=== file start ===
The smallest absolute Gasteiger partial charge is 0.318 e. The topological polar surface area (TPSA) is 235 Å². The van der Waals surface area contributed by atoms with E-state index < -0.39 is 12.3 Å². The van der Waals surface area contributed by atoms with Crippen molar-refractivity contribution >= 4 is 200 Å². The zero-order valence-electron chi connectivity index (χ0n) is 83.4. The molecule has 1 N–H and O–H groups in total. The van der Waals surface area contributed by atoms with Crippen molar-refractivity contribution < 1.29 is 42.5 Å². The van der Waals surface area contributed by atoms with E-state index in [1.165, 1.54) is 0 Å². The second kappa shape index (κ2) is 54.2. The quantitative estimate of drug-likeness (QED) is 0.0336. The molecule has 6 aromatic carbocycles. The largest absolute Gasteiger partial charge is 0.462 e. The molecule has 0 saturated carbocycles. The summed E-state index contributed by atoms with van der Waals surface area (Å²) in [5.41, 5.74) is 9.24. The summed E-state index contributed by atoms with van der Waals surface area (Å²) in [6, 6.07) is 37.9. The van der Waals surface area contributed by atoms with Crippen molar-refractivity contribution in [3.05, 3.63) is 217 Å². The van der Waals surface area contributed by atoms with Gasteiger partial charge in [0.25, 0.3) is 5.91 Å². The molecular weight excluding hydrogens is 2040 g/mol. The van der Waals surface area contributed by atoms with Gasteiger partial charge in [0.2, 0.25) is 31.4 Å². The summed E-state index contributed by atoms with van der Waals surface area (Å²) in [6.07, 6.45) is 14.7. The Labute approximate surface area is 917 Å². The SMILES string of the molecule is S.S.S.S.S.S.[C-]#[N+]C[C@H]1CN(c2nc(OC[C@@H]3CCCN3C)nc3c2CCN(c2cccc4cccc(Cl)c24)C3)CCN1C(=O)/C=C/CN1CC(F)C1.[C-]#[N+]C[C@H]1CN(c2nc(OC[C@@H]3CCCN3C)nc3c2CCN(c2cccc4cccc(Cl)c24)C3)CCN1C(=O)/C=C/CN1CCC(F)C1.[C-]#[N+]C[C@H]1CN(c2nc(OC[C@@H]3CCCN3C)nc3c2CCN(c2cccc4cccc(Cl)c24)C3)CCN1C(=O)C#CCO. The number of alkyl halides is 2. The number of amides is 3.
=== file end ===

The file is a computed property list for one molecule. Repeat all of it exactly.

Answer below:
The smallest absolute Gasteiger partial charge is 0.318 e. The topological polar surface area (TPSA) is 235 Å². The van der Waals surface area contributed by atoms with E-state index < -0.39 is 12.3 Å². The van der Waals surface area contributed by atoms with Crippen molar-refractivity contribution >= 4 is 200 Å². The zero-order valence-electron chi connectivity index (χ0n) is 83.4. The molecule has 1 N–H and O–H groups in total. The van der Waals surface area contributed by atoms with Crippen molar-refractivity contribution < 1.29 is 42.5 Å². The van der Waals surface area contributed by atoms with E-state index in [1.165, 1.54) is 0 Å². The second kappa shape index (κ2) is 54.2. The quantitative estimate of drug-likeness (QED) is 0.0336. The molecule has 6 aromatic carbocycles. The largest absolute Gasteiger partial charge is 0.462 e. The molecule has 0 saturated carbocycles. The summed E-state index contributed by atoms with van der Waals surface area (Å²) in [5.41, 5.74) is 9.24. The summed E-state index contributed by atoms with van der Waals surface area (Å²) in [6, 6.07) is 37.9. The van der Waals surface area contributed by atoms with Crippen molar-refractivity contribution in [3.05, 3.63) is 217 Å². The van der Waals surface area contributed by atoms with Gasteiger partial charge in [0.25, 0.3) is 5.91 Å². The molecular weight excluding hydrogens is 2040 g/mol. The van der Waals surface area contributed by atoms with Gasteiger partial charge in [0.2, 0.25) is 31.4 Å². The summed E-state index contributed by atoms with van der Waals surface area (Å²) in [6.07, 6.45) is 14.7. The Labute approximate surface area is 917 Å². The SMILES string of the molecule is S.S.S.S.S.S.[C-]#[N+]C[C@H]1CN(c2nc(OC[C@@H]3CCCN3C)nc3c2CCN(c2cccc4cccc(Cl)c24)C3)CCN1C(=O)/C=C/CN1CC(F)C1.[C-]#[N+]C[C@H]1CN(c2nc(OC[C@@H]3CCCN3C)nc3c2CCN(c2cccc4cccc(Cl)c24)C3)CCN1C(=O)/C=C/CN1CCC(F)C1.[C-]#[N+]C[C@H]1CN(c2nc(OC[C@@H]3CCCN3C)nc3c2CCN(c2cccc4cccc(Cl)c24)C3)CCN1C(=O)C#CCO. The number of alkyl halides is 2. The number of amides is 3.